Cuban missile crisis beliefs endure after 50 years
HAVANA – The world stood at the brink of Armageddon for 13 days in October 1962 when President John F. Kennedy drew a symbolic line in the Atlantic and warned of dire consequences if Soviet Premier Nikita Khrushchev dared to cross it.
An American U-2 spy plane flying high over Cuba had snapped aerial photographs of Soviet ballistic missile sites that could launch nuclear warheads with little warning at the United States, just 90 miles away. It was the height of the Cold War, and many people feared nuclear war would annihilate human civilization.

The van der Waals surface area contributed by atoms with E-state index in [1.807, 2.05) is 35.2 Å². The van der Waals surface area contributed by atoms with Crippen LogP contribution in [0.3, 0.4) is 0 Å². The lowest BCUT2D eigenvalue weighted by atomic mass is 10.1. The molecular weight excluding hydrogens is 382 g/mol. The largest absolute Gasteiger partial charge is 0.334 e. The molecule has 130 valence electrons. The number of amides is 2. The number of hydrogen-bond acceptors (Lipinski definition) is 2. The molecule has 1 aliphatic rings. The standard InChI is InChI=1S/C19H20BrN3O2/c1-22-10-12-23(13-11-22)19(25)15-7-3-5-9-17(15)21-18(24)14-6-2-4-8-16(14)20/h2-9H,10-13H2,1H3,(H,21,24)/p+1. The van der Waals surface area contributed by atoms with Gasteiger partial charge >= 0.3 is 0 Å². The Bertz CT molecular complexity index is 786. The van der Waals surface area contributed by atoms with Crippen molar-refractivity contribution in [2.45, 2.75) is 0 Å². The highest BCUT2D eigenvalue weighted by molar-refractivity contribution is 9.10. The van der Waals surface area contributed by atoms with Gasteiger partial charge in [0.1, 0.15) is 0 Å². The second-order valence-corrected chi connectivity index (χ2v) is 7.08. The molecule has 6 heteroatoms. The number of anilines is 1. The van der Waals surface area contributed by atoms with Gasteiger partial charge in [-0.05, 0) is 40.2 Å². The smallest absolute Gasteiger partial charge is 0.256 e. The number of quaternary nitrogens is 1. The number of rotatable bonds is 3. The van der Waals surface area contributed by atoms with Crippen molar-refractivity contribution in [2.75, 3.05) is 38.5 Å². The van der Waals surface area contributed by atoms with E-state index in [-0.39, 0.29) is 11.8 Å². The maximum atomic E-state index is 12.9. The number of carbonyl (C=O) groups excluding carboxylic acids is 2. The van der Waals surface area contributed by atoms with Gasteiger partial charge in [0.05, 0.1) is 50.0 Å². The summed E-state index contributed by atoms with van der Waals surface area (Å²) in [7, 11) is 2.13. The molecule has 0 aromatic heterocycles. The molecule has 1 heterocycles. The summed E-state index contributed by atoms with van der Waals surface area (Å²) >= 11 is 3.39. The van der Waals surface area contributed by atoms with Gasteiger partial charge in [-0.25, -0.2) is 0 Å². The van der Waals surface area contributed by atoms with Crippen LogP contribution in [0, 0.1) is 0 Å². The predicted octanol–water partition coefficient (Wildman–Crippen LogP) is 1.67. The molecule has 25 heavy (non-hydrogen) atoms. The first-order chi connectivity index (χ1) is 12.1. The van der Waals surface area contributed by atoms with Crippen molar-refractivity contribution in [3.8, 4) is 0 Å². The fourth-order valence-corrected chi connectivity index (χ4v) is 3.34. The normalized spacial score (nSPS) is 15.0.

Soviet ships carrying nuclear equipment steamed toward Kennedy’s “quarantine” zone around the island, but turned around before reaching the line.
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